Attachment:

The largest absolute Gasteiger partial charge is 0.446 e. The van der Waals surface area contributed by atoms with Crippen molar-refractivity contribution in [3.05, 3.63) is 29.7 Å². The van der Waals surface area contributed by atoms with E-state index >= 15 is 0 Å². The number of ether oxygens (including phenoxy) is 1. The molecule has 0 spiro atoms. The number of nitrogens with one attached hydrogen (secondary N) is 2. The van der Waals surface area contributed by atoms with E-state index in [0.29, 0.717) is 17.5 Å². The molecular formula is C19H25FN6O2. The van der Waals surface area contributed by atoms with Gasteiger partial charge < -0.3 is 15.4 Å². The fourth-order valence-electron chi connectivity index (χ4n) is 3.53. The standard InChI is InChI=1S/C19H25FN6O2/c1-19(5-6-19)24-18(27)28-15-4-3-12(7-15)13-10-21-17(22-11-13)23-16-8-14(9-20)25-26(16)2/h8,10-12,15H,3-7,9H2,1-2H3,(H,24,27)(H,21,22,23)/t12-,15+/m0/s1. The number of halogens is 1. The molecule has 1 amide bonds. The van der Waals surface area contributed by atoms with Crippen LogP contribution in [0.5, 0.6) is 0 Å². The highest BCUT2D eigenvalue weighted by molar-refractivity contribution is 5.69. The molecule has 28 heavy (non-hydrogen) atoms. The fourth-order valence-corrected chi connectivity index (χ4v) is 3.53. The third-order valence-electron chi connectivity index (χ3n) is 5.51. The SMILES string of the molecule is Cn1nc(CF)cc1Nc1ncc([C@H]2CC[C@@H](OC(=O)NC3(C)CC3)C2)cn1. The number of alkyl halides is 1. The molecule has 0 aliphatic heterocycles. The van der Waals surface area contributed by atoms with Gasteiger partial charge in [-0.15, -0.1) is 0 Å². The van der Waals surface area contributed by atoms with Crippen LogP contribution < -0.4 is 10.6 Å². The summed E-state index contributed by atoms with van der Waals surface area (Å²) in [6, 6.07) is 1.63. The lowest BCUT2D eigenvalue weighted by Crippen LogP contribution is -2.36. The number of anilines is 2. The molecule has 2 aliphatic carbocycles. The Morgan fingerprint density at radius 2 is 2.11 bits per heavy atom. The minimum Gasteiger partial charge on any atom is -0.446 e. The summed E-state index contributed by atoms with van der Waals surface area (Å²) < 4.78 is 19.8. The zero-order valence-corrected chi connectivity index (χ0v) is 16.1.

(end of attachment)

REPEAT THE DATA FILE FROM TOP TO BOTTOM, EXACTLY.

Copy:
The largest absolute Gasteiger partial charge is 0.446 e. The van der Waals surface area contributed by atoms with Crippen molar-refractivity contribution in [3.05, 3.63) is 29.7 Å². The van der Waals surface area contributed by atoms with E-state index >= 15 is 0 Å². The number of ether oxygens (including phenoxy) is 1. The molecule has 0 spiro atoms. The number of nitrogens with one attached hydrogen (secondary N) is 2. The van der Waals surface area contributed by atoms with E-state index in [0.29, 0.717) is 17.5 Å². The molecular formula is C19H25FN6O2. The van der Waals surface area contributed by atoms with Gasteiger partial charge < -0.3 is 15.4 Å². The fourth-order valence-electron chi connectivity index (χ4n) is 3.53. The standard InChI is InChI=1S/C19H25FN6O2/c1-19(5-6-19)24-18(27)28-15-4-3-12(7-15)13-10-21-17(22-11-13)23-16-8-14(9-20)25-26(16)2/h8,10-12,15H,3-7,9H2,1-2H3,(H,24,27)(H,21,22,23)/t12-,15+/m0/s1. The number of halogens is 1. The molecule has 1 amide bonds. The van der Waals surface area contributed by atoms with Crippen LogP contribution in [0.5, 0.6) is 0 Å². The highest BCUT2D eigenvalue weighted by molar-refractivity contribution is 5.69. The molecule has 28 heavy (non-hydrogen) atoms. The fourth-order valence-corrected chi connectivity index (χ4v) is 3.53. The third-order valence-electron chi connectivity index (χ3n) is 5.51. The SMILES string of the molecule is Cn1nc(CF)cc1Nc1ncc([C@H]2CC[C@@H](OC(=O)NC3(C)CC3)C2)cn1. The number of alkyl halides is 1. The molecule has 0 aliphatic heterocycles. The van der Waals surface area contributed by atoms with Gasteiger partial charge in [-0.15, -0.1) is 0 Å². The van der Waals surface area contributed by atoms with Crippen LogP contribution < -0.4 is 10.6 Å². The summed E-state index contributed by atoms with van der Waals surface area (Å²) in [6, 6.07) is 1.63. The lowest BCUT2D eigenvalue weighted by Crippen LogP contribution is -2.36. The number of anilines is 2. The molecule has 2 aliphatic carbocycles. The Morgan fingerprint density at radius 2 is 2.11 bits per heavy atom. The minimum Gasteiger partial charge on any atom is -0.446 e. The summed E-state index contributed by atoms with van der Waals surface area (Å²) < 4.78 is 19.8. The zero-order valence-corrected chi connectivity index (χ0v) is 16.1.